Funding Green Infrastructure Projects


Community Funding

Communities can easily integrate green infrastructure initiatives into other community improvement or capital projects such as

  • transportation corridor upgrades,
  • pedestrian safety upgrades,
  • neighborhood revitalization efforts,
  • road repaving, and
  • utility work.

By integrating green infrastructure into these planned projects, communities can achieve significant cost savings as compared to retrofit projects focused solely on installing green infrastructure practices. Education for private developers can help them include green infrastructure into their designs.


Financing Green Infrastructure Projects

December 2017

Municipal budget officers have long been familiar with the intricacies of capital improvement planning, which allows governments to align infrastructure investments with their communities’ long-range comprehensive plans.

Conventional stormwater management systems (often called “gray”) contain stormwater runoff in reservoirs and massive underground pipes and tunnels—large scale public works projects—to pre­vent polluted runoff from draining directly into waterways.  

Read more, link to the APA and NRPA Financing Green Infrastructure Projects.

Using Low Impact Development and Green Infrastructure to Get Benefits From FEMA Programs

EPA promotes the use of Low Impact Development (LID) and Green Infrastructure (GI) as a cost-effective and resilient approach to stormwater management.  LID/GI provides many community benefits including cleaner water, wildlife habitat, enhanced aesthetics, and can be designed to supplement localized or watershed flood protection.

LID/GI projects that reduce flood losses to properties insured under the NFIP may be eligible for grant funding through FEMA.  In addition, LID/GI projects may allow a community to claim points toward flood insurance discounts.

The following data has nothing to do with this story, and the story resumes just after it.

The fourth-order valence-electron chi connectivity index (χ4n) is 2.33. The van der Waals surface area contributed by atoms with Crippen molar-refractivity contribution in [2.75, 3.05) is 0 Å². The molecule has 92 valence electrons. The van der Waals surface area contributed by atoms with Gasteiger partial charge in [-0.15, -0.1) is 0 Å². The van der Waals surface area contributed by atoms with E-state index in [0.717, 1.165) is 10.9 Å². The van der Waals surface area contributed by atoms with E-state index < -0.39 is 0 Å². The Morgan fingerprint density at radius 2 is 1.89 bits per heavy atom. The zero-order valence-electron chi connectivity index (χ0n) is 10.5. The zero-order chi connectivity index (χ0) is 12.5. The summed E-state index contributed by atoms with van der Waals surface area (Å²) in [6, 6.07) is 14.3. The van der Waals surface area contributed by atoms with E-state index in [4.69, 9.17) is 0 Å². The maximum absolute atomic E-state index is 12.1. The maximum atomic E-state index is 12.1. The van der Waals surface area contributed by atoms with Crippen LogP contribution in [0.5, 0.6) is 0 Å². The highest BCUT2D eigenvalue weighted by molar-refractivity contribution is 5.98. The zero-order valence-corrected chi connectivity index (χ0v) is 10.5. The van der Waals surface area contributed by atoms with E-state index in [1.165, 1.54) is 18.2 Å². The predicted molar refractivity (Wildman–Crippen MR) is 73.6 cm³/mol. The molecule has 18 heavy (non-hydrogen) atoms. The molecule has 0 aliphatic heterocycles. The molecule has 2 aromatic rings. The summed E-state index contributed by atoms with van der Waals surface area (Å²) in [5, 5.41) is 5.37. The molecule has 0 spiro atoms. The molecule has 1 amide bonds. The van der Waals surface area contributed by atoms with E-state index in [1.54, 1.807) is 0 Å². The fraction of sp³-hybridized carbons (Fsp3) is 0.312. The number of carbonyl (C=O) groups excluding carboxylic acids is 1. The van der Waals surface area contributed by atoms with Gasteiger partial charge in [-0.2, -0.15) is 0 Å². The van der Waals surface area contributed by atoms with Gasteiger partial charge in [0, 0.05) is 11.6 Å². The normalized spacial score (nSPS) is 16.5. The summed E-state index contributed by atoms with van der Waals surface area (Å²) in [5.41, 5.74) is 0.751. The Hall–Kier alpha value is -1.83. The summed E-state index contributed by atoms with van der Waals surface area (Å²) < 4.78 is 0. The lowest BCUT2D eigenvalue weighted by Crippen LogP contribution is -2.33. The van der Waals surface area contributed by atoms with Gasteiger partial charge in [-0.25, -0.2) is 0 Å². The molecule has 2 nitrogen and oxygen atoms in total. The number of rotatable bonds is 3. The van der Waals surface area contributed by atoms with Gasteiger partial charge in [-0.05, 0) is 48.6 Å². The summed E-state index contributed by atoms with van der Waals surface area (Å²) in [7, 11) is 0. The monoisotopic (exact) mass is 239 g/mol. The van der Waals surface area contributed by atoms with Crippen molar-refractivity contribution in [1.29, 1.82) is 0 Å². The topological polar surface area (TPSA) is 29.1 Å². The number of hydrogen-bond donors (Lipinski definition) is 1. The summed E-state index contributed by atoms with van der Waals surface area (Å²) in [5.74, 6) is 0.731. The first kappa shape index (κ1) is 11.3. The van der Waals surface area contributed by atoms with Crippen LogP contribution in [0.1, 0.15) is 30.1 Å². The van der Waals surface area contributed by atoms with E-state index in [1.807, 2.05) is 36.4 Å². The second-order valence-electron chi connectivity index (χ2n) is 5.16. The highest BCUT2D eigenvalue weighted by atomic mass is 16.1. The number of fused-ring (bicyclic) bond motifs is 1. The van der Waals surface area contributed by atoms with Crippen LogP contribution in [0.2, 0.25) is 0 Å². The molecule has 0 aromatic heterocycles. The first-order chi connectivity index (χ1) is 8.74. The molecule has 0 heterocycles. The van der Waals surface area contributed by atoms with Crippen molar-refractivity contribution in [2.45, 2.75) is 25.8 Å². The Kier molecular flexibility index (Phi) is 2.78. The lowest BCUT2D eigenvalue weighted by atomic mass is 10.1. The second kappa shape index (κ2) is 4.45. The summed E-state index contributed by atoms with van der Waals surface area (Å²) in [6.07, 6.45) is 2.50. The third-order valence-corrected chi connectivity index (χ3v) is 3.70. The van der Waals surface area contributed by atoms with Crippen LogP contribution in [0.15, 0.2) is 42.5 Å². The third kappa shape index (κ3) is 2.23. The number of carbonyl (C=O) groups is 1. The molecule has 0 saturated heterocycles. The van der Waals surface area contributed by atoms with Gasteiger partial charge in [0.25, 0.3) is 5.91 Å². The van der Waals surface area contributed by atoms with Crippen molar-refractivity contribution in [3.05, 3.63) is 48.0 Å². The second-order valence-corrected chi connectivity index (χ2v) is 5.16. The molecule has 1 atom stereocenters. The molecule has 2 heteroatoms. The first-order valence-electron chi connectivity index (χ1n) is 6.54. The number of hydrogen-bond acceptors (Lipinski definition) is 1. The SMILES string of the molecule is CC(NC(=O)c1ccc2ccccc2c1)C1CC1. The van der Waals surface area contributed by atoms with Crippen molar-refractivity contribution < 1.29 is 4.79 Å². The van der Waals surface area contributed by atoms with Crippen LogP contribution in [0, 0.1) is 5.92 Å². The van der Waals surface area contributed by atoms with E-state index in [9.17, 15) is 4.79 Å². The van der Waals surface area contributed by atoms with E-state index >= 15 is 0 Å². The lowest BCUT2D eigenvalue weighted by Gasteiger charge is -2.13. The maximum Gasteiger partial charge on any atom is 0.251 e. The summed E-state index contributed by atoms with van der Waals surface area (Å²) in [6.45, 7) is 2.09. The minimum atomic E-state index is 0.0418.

LID/GI ordinances and other environmental planning may allow a community to claim points toward flood insurance discounts under the Community Rating System (CRS) developed by FEMA.  LID/GI projects that reduce flood losses to properties insured under the NFIP may be eligible for grant funding through FEMA.

Working with the Markets: Economic Instruments to Support Investment in Green Stormwater Infrastructure 2017

By Seth Brown, Storm & Stream Solutions, LLC and Carrie Sanneman, Williamette Partnership

Urban stormwater runoff is one of the most significant environmental issues facing communities today.  Flooding, water supply, water quality, habitat degradation, and other impacts associated with runoff are increasing due to urbanization, more episodic climatic regime, and rising temperatures.

Communities are in need of cost-effective and innovative ways to drive investment and implementation of green infrastructure for stormwater management.  This report summarizes how stormwater managers can work with market forces, applying “economic instruments” to address these critical issues and meet their program goals.  Economic instruments recognize and deliberately work within the economic system to create action or drive investment that meets environmental goals.  They include the use of rebates, subsides, trading, and mitigation.  Economic instruments are a useful tool for stormwater managers because they can:

  • Increase the coverage of green infrastructure on both public and private lands, for new development and urban retrofits;
  • Provide flexibility for regulated entities trying to meet stormwater requirements;
  • Provide a vehicle for both public and private investments; and
  • Enhance the efficiency of delivering benefits associated with stormwater infrastructure.

Incentives-based approaches motivate the installation of stormwater controls by offering cost avoidance, financial gain, or program/project support.  Stormwater programs often use rebates, subsidies, or project/logistical support as an incentive for private parties to install green infrastructure.  Mitigation or credit-based approaches are those in which stormwater benefits are quantified as a currency or “credit” and traded between parties to mitigate or offset regulatory requirements.  This creates an incentive for pollution controls to occur where it is most cost-effective to do so.  These programs provide flexibility for regulated parties and create an incentive to develop new, more cost effective methods to reduce pollution and/or control stormwater volume.

Read more about Willamette Partnership publications resources.